It is important to note however, that these are generalized relationships, and that there are varied responses at each yield level. Some individual points show no difference between DT vs. non-DT hybrids at yields around 100 bushels per acre. Other points show a 30-bushel-per-acre yield advantage for non-DT hybrids at 160 to 170 bushels per acre, and still others show a 60-bushel-per-acre yield advantage for DT hybrids when non-DT hybrid yields were near 70 bushels per acre. On the opposite side of the yield environments, under high yield environments (>220 bushel-per-acre), individual points show a 30 to 60-bushel-per acre yield advantage for non-DT hybrids when DT hybrid yields were above 220 bushels per acre. How individual hybrids respond to a specific environment is influenced by a number of factors, including the timing and duration of the stress.
One more technical clarification is important to note. The linear response and plateau (LRP) function model fitted in Figure 2 (adjusted to the 2012-2013 data), presented an R2 of 0.26 units, which can be interpreted to indicate that this model is accounting for only slightly more than one-fourth of the total variation presented in the data. In other words, there are many management factors involved in the yield results, which makes it difficult to separate out the effect of hybrid alone.
Figure 2. Yield advantage for DT compared to non-DT corn hybrids at the same environment and population, ranging from low-yielding environments to high-yielding environments across several site-years for the 2012-2014 growing seasons.
Still, we need to be cautious using and interpreting this information. More experiments and research data need to be collected, and a deeper understanding is needed to more properly comprehend the main causes of the yield differences of DT vs. non-DT corn genotypes. Potential interpretations offered for the yield advantage for the DT corn hybrids in certain environments are:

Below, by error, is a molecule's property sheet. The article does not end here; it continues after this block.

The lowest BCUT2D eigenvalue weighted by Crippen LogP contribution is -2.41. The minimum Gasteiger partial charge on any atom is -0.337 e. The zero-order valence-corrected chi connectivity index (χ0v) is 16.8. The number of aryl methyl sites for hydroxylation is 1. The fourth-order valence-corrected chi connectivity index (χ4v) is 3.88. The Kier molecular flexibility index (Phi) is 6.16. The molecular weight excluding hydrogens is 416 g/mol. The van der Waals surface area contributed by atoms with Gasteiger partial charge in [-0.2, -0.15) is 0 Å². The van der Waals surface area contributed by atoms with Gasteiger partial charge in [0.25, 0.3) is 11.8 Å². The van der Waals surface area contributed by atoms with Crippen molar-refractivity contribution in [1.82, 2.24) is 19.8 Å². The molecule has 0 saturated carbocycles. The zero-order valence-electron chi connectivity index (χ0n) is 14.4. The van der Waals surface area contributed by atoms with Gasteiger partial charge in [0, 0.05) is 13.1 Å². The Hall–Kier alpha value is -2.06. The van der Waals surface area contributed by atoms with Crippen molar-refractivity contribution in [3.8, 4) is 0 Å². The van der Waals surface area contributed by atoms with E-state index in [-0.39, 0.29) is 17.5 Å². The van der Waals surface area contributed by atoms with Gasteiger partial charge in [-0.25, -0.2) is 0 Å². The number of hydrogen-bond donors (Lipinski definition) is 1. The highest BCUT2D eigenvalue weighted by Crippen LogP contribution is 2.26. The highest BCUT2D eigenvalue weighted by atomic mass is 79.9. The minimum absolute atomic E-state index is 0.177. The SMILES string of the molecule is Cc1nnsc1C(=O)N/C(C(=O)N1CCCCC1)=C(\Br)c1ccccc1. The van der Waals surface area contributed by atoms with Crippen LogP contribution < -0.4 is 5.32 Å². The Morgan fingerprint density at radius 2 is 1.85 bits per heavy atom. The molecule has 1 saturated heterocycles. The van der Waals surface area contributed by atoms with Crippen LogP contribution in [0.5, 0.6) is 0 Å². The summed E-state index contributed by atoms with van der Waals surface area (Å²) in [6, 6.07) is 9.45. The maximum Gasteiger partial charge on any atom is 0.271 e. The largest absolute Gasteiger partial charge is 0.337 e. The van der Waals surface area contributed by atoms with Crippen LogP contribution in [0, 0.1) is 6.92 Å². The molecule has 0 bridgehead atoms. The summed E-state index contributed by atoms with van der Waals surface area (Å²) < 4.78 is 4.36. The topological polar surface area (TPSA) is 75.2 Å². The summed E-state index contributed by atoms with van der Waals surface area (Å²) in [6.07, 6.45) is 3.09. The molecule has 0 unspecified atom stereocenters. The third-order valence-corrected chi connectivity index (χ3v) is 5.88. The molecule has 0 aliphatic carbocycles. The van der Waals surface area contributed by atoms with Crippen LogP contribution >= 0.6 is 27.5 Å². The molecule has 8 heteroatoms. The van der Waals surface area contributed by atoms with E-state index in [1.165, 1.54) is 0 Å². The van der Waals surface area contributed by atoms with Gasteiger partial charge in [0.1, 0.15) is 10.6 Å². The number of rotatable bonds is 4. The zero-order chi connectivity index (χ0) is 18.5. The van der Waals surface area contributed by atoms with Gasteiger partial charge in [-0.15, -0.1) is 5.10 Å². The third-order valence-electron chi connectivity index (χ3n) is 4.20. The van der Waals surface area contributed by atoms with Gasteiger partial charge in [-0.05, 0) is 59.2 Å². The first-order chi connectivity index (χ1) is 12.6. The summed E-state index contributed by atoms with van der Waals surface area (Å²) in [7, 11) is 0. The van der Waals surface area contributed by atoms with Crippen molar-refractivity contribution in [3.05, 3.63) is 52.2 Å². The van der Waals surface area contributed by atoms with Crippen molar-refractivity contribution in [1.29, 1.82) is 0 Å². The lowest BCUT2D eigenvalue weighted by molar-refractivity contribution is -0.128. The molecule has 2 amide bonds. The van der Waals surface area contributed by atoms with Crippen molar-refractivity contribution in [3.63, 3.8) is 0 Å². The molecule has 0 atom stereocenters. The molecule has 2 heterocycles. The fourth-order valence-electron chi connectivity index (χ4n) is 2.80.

1) Performance of individual hybrids within DT and non-DT types may vary. Some non-DT hybrids can perform nearly as well as the DT hybrids even in stressful conditions, and DT hybrids have the potential to yield with non-DT hybrids when water isn’t limiting.
2) The advantage of the DT hybrids became more evident when the water stress increased to the point of leaves rolling most days.
3) From the information at hand, it is reasonable to expect a DT hybrid to serve as a type of insurance policy to sustain yield potential under water-limited environments. It also appears that there is no yield penalty associated with DT hybrids if water-limiting conditions do not occur.
Lastly, it is critical to understand that these corn genetic materials will not produce yield if the environment is subjected to terminal drought. We cannot expect them to thrive when moisture is severely limited, especially in dryland systems. As properly and explicitly stated by all seed companies, these DT materials have demonstrated the ability maintain yields to a certain degree in water-limited situations, and those differences will likely be in the order of 5 to 15 bushels per acre (depending on the environments and crop practices), when compared with a similar maturity non-DT corn hybrid.
Ignacio Ciampitti, Crop Production and Cropping Systems Specialist
Eric Adee, Agronomist-In-Charge, Kansas River Valley and East Central Experiment Fields
Kraig Roozeboom, Cropping Systems Agronomist
Alan Schlegel, Agronomist-in-Charge, Southwest Research-Extension Center, Tribune
Gary Cramer, Agronomist-in-Charge, South Central Experiment Field
Stu Duncan, Northeast Area Crops and Soils Specialist
Doug Shoup, Southeast Area Crops and Soils Specialist